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Fast and stable sort algorithm that uses O(1) memory. Public domain.
Java C C++
branch: master
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Chapter 1. Tools.md Fixing broken links
Chapter 2. Merging.md Code cleanup and fixed typos
Chapter 3. In-Place.md Tag the first value of each A block
Chapter 4. Faster!.md Adding the cached version of Rotate back again...
LICENSE Initial commit
README.md
WikiSort.c That's what I get for copying and pasting
WikiSort.cpp
WikiSort.java Slight changes

README.md

WikiSort

Update (04/28/14): Check out the GrailSort project on GitHub for a similar algorithm based on a paper by Huang and Langston. It's actually faster than WikiSort for the Random and RandomFew tests when you remove the 512-item cache! It goes to show that this is still an open area of research that could use your expertise.


WikiSort is an implementation of "block merge sort", or "block sort" for short, which is a stable merge sort based on the work described in "Ratio based stable in-place merging", by Pok-Son Kim and Arne Kutzner [PDF].

WikiSort is generally as fast as a standard merge sort while using O(1) memory, and is even faster when the input is partially ordered or as the arrays get larger. It can also be modified to use any additional memory optionally provided to it, which can further improve its speed.

C, C++, and Java versions are currently available, and you have permission from me and the authors of the paper (Dr. Kim and Dr. Kutzner) to do whatever you want with this code.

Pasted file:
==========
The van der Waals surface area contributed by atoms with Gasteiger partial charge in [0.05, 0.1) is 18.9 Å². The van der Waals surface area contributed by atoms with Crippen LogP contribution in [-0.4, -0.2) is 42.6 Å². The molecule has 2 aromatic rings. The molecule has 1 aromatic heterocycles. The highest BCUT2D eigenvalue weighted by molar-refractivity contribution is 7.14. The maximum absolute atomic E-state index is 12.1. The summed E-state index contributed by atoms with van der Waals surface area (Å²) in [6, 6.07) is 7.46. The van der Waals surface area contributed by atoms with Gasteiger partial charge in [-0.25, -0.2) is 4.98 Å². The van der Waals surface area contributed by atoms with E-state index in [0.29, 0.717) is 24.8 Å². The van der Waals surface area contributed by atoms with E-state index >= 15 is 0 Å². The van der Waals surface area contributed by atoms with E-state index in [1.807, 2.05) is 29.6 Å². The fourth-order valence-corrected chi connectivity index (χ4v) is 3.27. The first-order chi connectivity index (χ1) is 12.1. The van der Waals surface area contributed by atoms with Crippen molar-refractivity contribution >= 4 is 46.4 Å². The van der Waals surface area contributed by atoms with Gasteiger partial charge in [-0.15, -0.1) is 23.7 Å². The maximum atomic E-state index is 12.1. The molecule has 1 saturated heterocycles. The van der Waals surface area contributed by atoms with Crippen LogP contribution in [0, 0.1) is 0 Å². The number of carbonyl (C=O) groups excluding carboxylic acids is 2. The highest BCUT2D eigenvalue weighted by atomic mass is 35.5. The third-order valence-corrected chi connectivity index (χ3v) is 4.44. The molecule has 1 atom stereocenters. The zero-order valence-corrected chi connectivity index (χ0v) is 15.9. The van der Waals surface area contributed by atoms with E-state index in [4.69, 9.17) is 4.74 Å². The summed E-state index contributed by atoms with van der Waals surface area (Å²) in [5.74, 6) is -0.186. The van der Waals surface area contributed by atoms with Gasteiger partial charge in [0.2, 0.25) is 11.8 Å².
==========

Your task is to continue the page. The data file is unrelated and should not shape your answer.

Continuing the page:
If you want to learn how it works, check out the documentation:
  • Chapter 1: Tools
  • Chapter 2: Merging
  • Chapter 3: In-Place
  • Chapter 4: Faster!

Or you can check out the Wikipedia page that is now up and running! Technically block sort is still a merge sort despite requiring the use of some other sorting algorithm like insertion sort to function properly, but it was too detailed to justify putting in the existing in-place merge sort page.


WikiSort vs. std::stable_sort()
(clang++ version 3.2, sorting 0 to 1.5 million items)

Using a 512-item fixed-size cache for O(1) memory:

Test             Fast comparisons   Slow comparisons   150,000,000 items    0-32 items
Random               6% faster        95% as fast         35% faster        45% faster
RandomFew            5% faster        16% faster          20% faster        45% faster
MostlyDescending    97% as fast       13% faster          99% as fast       53% faster
MostlyAscending    149% faster       117% faster         286% faster        47% faster
Ascending         1280% faster       518% faster        1101% faster       242% faster
Descending          23% faster       121% faster          12% faster       164% faster
Equal             1202% faster       418% faster        1031% faster       227% faster
Jittered           526% faster       298% faster         733% faster        70% faster
MostlyEqual         15% faster        57% faster          10% faster        42% faster
Append             153% faster        90% faster         348% faster       112% faster

Using a dynamically allocated half-size cache:

Test             Fast comparisons   Slow comparisons
Random              11% faster         3% faster
RandomFew           10% faster         5% faster
MostlyDescending    19% faster        26% faster
MostlyAscending     98% faster        79% faster
Ascending          861% faster       463% faster
Descending          39% faster       142% faster
Equal              837% faster       460% faster
Jittered           326% faster       243% faster
MostlyEqual         15% faster         2% faster
Append             159% faster        94% faster
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